FEATURED ARTICLES The Chicago River __________________________________ 23 ATC Champions ___________________________________ 29

AROUND T H E GLOBE The Carp Cast Update ______________________________ 39

CAG CLUB EVENTS: ATC 2016 __ _________ ______________________________ 49 Spring Big 4 _________ ______________________________ 62

CAG Members Gallery ______________________________ 68

Origins of the Hair Rig _______________________________73 Carp Rigs made EASY_______________________________ 79

The NACA magazine not only puts you in touch with dedicated carp anglers across North America but has readers worldwide.


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CAG celebrated its 20th birthday; “The Carp Club that stood the test of time”

The North American continent was inundated with tornadoes, floods, and frigid weather (even in the south) during the few days preceding January 1st’s FFF 2016. I was counting on an event resulting in the occasional small fish by a small handful of participants. Boy, was I wrong and gladly so! Not only were carp caught throughout the en-


tire 24 hour FFF 2016 time-frame with the first at


p.m. (Joe Davino), but the crafty “queens of the



12:10 a.m. (Shawn Rafter) and the last at 11:58 rivers” were also captured in quantity and quality.



North American Carp Angler


The FFF has been running for several years and was the original brainchild of Jerome Moisand. Over the years it has had a great following and once Jerome decided to pass the project on we were extremely lucky that Frank Rink stepped up to take the mantle. This year’s FFF was very successful, considering we had some extremely cold weather in the North of the country and many impressive catches were made. Well done to everyone who participated.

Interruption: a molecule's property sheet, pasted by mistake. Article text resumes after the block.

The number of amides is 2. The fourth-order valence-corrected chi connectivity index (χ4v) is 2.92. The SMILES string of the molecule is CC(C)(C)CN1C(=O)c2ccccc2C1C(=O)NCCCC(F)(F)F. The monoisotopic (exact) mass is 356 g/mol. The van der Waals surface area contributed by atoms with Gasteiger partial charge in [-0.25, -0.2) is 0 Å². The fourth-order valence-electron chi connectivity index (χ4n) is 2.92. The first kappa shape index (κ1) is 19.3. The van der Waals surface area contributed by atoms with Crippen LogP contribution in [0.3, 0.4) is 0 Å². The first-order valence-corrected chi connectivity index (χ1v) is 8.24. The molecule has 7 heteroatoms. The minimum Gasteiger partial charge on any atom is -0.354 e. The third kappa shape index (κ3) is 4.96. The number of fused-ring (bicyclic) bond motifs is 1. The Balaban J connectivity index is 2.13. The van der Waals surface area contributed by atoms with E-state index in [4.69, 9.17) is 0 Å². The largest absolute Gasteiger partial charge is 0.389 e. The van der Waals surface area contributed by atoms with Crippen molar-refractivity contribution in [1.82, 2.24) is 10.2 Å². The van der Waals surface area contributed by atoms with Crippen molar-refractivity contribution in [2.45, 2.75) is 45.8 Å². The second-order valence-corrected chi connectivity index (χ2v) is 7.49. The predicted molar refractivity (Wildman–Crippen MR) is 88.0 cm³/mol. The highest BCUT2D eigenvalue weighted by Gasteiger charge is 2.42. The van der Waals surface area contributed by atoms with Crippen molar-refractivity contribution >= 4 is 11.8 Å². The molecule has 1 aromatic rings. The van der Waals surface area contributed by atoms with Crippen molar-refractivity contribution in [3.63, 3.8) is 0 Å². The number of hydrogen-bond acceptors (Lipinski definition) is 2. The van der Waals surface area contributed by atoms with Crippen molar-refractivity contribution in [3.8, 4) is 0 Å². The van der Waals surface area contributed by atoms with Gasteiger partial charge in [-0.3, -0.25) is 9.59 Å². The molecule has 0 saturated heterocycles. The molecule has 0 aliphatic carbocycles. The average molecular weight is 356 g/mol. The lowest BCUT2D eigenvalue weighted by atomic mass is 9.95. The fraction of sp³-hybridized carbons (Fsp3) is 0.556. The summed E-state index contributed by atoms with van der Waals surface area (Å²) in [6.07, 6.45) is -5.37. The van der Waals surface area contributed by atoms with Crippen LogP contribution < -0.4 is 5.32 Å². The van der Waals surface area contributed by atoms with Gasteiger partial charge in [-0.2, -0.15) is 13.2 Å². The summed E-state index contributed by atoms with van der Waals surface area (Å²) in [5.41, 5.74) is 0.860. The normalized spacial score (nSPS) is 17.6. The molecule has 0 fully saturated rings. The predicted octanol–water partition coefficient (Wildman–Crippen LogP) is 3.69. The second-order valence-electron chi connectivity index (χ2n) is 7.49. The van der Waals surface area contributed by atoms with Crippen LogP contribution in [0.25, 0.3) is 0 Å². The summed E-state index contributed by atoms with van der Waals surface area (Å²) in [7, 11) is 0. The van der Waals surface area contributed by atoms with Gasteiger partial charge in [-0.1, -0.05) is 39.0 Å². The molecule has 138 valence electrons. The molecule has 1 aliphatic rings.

No fewer than seven anglers were named to the FFF 2016 Hall of Fame for catching a carp between midnight and 6:00 a.m. on January 1, 2016! Shawn Rafter netted a record carp (3510) to better his 34+ of ten FFF’s ago!

Joe Davino with a cracking common

In addition to Shawn’s 35-10, his FFF 2016 partner Mike Keegan landed a 30-0!

Shawn Rafter with a 35lb 10oz monster North American Carp Angler


One hundred five (105) carp were landed, pictured, and recorded for FFF 2016 totaling 1,088 pounds, 15 ounces! That triples FFF 2015 results! The 105 carp entries averaged 10 pounds, 6 ounces.

Mike Keegan with another big common weighing 30lb’s A real ‘snow’ carp

Kim one

Guiri of



carp she caught Huge thanks to the 60 anglers who entered FFF 2016. Personal circumstances, weather, and unforeseen obstacles did not allow all of you to get on the bank on January 1, but your intentions are and were appreciated! The lady carpers fared very well as Kim Guirl placed 1, 2, or 3 in three separate South Zone Divisions and Keri Doire landed a double digit mirror to place in the Scubadoc-North Division.

North American Carp Angler


FFF First Carp Awards, Hall of Fame Awards, and Lucky 13 Award winners

Shawn Rafter - 1st carp of 2016 - 12:10 a.m.

Mike Keegan - 2nd carp

Rob Schoborg - 3rd carp

Kim Guirl - 4th carp

Kevin Miller - 5th carp

Willem van Schalkwyk - 6th carp Frank Rink - 7th carp Met Lika - 8th carp Brandon Dee - 9th carp Darren Calver - 10th carp Dave Pickering - 11th carp Todd Richer - 12th carp Evan Cartabiano - 13th carp - 10:20 a.m.

North American Carp Angler


FFF 2016 Monster Award Winners North Zone

South Zone

1st - Shawn Rafter (35-10)

1st - Evan Cartabiano (23-7)

2nd - Mike Keegan (30-0)

2nd - Willem van Schalkwyk (14-6)

3rd - Darren Calver (21-8)

3rd - Kim Guirl (13-3)